But, experts say a healthy diet can make the process a little easier.
"You want to try and eat as healthy of a diet as you can, and be as active as you can," said Valerie Steensen, registered dietitian.
Steensen is a dietitian at Heartland's Cancer Center. She works with most of the cancer patients, helping to manage side effects and deter feelings of discomfort based on a balanced diet.
"I talk to them to see what kind of issues they're having, if they're having nausea, vomiting, or diarrhea, and I help them make better food choices," said Steensen.
John Owens is one of her patients. He's been living with prostate cancer for two years, and as he's finishing up his regular radiation treatments, Steensen advises him on proper nutrition to keep him healthy.
"Well, I eat a lot of rice, chicken and fish, and that settles my stomach better," said John Owens, cancer patient.
"It all depends on their treatment regimen," said Steensen.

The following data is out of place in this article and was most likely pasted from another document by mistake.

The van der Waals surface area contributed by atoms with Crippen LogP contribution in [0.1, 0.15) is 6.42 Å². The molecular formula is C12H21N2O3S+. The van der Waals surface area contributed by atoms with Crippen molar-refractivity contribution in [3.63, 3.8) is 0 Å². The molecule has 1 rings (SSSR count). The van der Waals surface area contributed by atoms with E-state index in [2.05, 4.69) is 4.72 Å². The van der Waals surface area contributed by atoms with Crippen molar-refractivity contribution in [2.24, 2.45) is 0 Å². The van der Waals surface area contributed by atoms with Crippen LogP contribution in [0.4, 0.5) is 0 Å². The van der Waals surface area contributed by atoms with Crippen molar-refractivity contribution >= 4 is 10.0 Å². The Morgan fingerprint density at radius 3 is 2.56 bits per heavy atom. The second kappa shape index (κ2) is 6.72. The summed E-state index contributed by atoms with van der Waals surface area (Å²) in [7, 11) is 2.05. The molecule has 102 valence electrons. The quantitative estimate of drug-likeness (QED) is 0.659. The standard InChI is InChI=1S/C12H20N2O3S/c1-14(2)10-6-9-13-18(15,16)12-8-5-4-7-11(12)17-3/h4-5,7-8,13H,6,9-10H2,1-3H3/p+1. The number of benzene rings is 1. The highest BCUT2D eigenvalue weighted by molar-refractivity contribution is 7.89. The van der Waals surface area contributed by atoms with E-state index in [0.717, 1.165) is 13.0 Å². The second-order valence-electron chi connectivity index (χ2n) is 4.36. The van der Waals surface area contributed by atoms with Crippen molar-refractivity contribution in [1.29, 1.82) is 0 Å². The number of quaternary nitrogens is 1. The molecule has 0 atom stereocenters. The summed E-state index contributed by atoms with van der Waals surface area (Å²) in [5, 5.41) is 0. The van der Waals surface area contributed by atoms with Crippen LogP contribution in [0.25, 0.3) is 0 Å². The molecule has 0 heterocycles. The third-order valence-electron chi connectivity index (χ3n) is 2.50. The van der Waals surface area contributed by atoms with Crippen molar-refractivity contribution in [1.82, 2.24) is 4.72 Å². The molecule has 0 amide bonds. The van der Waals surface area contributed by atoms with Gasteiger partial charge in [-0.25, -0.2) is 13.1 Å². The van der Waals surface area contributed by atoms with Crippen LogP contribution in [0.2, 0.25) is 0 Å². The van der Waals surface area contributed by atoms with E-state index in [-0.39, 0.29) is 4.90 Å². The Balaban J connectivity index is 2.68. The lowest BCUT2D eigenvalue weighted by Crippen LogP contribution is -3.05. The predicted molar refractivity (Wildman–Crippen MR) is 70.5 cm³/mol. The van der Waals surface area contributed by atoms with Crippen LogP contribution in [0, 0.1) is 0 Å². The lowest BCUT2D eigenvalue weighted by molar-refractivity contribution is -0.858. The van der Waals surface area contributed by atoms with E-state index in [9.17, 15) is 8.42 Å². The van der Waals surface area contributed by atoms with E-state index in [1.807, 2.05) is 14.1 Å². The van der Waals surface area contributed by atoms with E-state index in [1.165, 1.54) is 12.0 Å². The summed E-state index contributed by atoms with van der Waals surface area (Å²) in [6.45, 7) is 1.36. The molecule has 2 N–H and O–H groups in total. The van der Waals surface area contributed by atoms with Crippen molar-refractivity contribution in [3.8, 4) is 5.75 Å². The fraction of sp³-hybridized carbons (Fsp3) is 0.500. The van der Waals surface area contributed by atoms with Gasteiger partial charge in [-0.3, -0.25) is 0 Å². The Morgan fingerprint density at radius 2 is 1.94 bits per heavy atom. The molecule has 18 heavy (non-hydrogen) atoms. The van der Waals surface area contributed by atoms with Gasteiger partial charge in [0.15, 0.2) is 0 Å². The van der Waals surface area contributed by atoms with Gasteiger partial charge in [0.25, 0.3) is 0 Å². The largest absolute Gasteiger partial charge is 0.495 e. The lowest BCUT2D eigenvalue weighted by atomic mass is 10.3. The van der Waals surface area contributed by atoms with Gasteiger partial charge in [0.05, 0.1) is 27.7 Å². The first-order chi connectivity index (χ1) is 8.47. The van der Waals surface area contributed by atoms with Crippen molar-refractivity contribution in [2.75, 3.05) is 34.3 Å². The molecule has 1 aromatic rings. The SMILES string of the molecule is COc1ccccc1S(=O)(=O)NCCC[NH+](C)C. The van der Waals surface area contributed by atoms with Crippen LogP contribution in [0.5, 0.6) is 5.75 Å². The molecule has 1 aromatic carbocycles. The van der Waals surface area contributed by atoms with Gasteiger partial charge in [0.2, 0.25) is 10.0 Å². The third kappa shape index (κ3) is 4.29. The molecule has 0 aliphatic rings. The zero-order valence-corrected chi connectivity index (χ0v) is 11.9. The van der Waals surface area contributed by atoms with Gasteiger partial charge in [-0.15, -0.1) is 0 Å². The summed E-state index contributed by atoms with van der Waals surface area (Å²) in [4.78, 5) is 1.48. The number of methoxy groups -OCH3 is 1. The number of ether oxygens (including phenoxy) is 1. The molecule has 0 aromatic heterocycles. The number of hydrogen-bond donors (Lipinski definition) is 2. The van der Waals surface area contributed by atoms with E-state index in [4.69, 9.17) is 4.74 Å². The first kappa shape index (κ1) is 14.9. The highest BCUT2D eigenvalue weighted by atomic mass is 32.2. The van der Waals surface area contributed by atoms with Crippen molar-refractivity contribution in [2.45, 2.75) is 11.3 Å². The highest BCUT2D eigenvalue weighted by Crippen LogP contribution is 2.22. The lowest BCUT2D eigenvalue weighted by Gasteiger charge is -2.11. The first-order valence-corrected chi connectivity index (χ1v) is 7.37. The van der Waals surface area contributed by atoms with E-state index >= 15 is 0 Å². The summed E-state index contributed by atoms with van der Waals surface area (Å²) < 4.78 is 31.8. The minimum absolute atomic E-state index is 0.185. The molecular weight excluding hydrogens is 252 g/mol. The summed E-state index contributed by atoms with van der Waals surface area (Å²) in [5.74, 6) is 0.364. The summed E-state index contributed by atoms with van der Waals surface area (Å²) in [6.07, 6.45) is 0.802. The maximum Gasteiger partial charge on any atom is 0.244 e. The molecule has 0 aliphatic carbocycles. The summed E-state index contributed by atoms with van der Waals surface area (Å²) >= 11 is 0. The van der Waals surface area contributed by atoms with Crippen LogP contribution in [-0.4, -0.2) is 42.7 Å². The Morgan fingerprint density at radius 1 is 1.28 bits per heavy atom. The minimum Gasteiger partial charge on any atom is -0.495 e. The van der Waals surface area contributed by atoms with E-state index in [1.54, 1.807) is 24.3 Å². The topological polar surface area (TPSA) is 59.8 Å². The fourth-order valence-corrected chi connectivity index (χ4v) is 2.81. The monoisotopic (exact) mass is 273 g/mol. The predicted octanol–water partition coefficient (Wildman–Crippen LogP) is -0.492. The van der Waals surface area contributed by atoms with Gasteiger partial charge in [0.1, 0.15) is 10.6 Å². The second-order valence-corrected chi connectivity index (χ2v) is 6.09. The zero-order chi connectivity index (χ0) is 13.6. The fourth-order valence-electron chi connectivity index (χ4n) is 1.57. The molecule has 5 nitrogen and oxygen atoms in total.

In certain cases, like colorectal cancer, good nutrition choices can make all the difference.
"It would be in your large intestine, and it is largely affected by your nutrition and poor nutrition can definitely increase your risk of colon cancer," said Steensen.
Steensen often recommends 5 or 6 small meals a day with plenty of fruits, vegetables and whole grains, and not too much red and processed meats, while keeping a healthy weight.
"The more overweight you are, then the more at risk you are. The healthier your nutrition is, then the more likely you are to prevent something like this," said Steensen.
"I feel very fortunate that they know what to do here and they've got everything under control," said Owens.
Cancer and cancer treatments can affect appetite and the body's ability to absorb nutrients.
Dietitians say making the right food choices can help patients feel better and stronger.
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